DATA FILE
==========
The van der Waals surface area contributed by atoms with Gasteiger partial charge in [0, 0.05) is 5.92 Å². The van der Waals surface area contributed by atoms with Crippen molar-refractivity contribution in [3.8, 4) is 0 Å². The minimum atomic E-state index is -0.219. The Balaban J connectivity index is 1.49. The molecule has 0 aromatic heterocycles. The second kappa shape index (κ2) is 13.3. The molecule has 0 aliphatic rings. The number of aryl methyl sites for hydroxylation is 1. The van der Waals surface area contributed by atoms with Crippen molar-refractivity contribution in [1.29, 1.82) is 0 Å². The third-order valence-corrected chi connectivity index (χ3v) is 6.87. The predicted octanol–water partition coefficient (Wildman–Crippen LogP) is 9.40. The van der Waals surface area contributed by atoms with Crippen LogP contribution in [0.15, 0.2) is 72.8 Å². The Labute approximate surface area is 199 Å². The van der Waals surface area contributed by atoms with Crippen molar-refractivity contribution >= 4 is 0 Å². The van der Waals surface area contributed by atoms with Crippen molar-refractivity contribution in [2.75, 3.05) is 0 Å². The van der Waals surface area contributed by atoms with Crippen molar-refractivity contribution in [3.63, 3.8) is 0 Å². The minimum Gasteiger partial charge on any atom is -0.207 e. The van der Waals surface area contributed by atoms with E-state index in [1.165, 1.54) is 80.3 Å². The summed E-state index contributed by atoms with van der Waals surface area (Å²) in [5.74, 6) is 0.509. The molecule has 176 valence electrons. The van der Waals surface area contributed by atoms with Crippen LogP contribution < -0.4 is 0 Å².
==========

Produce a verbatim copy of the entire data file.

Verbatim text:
The van der Waals surface area contributed by atoms with Gasteiger partial charge in [0, 0.05) is 5.92 Å². The van der Waals surface area contributed by atoms with Crippen molar-refractivity contribution in [3.8, 4) is 0 Å². The minimum atomic E-state index is -0.219. The Balaban J connectivity index is 1.49. The molecule has 0 aromatic heterocycles. The second kappa shape index (κ2) is 13.3. The molecule has 0 aliphatic rings. The number of aryl methyl sites for hydroxylation is 1. The van der Waals surface area contributed by atoms with Crippen molar-refractivity contribution in [1.29, 1.82) is 0 Å². The third-order valence-corrected chi connectivity index (χ3v) is 6.87. The predicted octanol–water partition coefficient (Wildman–Crippen LogP) is 9.40. The van der Waals surface area contributed by atoms with Crippen LogP contribution in [0.15, 0.2) is 72.8 Å². The Labute approximate surface area is 199 Å². The van der Waals surface area contributed by atoms with Crippen molar-refractivity contribution >= 4 is 0 Å². The van der Waals surface area contributed by atoms with Crippen molar-refractivity contribution in [2.75, 3.05) is 0 Å². The van der Waals surface area contributed by atoms with Crippen molar-refractivity contribution in [3.63, 3.8) is 0 Å². The minimum Gasteiger partial charge on any atom is -0.207 e. The van der Waals surface area contributed by atoms with E-state index in [1.165, 1.54) is 80.3 Å². The summed E-state index contributed by atoms with van der Waals surface area (Å²) in [5.74, 6) is 0.509. The molecule has 176 valence electrons. The van der Waals surface area contributed by atoms with Crippen LogP contribution < -0.4 is 0 Å².